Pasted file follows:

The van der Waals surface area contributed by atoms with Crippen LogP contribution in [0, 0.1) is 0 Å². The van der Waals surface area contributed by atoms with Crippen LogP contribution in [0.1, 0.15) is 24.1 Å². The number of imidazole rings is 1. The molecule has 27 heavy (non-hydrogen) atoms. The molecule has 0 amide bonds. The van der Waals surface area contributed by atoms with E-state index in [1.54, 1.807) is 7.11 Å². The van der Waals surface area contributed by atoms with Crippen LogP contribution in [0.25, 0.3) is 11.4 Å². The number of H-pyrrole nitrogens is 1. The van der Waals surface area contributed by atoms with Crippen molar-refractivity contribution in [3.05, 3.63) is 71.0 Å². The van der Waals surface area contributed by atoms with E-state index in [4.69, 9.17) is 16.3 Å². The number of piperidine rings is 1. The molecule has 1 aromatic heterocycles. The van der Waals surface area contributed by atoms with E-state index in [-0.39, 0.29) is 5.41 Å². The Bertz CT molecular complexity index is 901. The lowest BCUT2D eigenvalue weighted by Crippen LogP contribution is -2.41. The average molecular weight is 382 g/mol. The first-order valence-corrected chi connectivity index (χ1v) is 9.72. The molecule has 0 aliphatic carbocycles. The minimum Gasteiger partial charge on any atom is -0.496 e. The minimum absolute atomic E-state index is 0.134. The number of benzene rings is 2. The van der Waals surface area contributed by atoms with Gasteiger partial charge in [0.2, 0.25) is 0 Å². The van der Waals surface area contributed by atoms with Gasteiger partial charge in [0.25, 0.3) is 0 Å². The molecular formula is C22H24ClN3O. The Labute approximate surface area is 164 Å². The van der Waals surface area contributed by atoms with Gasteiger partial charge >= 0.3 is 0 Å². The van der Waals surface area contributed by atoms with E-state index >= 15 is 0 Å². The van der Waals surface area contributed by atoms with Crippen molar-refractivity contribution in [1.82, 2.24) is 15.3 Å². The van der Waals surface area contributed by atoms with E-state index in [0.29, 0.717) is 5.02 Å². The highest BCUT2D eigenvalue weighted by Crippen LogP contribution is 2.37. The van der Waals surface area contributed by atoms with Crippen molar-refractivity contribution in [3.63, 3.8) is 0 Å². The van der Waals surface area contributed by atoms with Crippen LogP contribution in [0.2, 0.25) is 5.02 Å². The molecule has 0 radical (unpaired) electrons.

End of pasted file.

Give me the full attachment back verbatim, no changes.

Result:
The van der Waals surface area contributed by atoms with Crippen LogP contribution in [0, 0.1) is 0 Å². The van der Waals surface area contributed by atoms with Crippen LogP contribution in [0.1, 0.15) is 24.1 Å². The number of imidazole rings is 1. The molecule has 27 heavy (non-hydrogen) atoms. The molecule has 0 amide bonds. The van der Waals surface area contributed by atoms with E-state index in [1.54, 1.807) is 7.11 Å². The van der Waals surface area contributed by atoms with Crippen LogP contribution in [0.25, 0.3) is 11.4 Å². The number of H-pyrrole nitrogens is 1. The van der Waals surface area contributed by atoms with Crippen molar-refractivity contribution in [3.05, 3.63) is 71.0 Å². The van der Waals surface area contributed by atoms with E-state index in [4.69, 9.17) is 16.3 Å². The number of piperidine rings is 1. The molecule has 1 aromatic heterocycles. The van der Waals surface area contributed by atoms with E-state index in [-0.39, 0.29) is 5.41 Å². The Bertz CT molecular complexity index is 901. The lowest BCUT2D eigenvalue weighted by Crippen LogP contribution is -2.41. The average molecular weight is 382 g/mol. The first-order valence-corrected chi connectivity index (χ1v) is 9.72. The molecule has 0 aliphatic carbocycles. The minimum Gasteiger partial charge on any atom is -0.496 e. The minimum absolute atomic E-state index is 0.134. The number of benzene rings is 2. The van der Waals surface area contributed by atoms with Gasteiger partial charge in [0.2, 0.25) is 0 Å². The van der Waals surface area contributed by atoms with Gasteiger partial charge in [0.25, 0.3) is 0 Å². The molecular formula is C22H24ClN3O. The Labute approximate surface area is 164 Å². The van der Waals surface area contributed by atoms with Gasteiger partial charge >= 0.3 is 0 Å². The van der Waals surface area contributed by atoms with E-state index >= 15 is 0 Å². The van der Waals surface area contributed by atoms with Crippen molar-refractivity contribution in [1.82, 2.24) is 15.3 Å². The van der Waals surface area contributed by atoms with E-state index in [0.29, 0.717) is 5.02 Å². The highest BCUT2D eigenvalue weighted by Crippen LogP contribution is 2.37. The van der Waals surface area contributed by atoms with Crippen molar-refractivity contribution in [3.63, 3.8) is 0 Å². The van der Waals surface area contributed by atoms with Crippen LogP contribution in [0.2, 0.25) is 5.02 Å². The molecule has 0 radical (unpaired) electrons.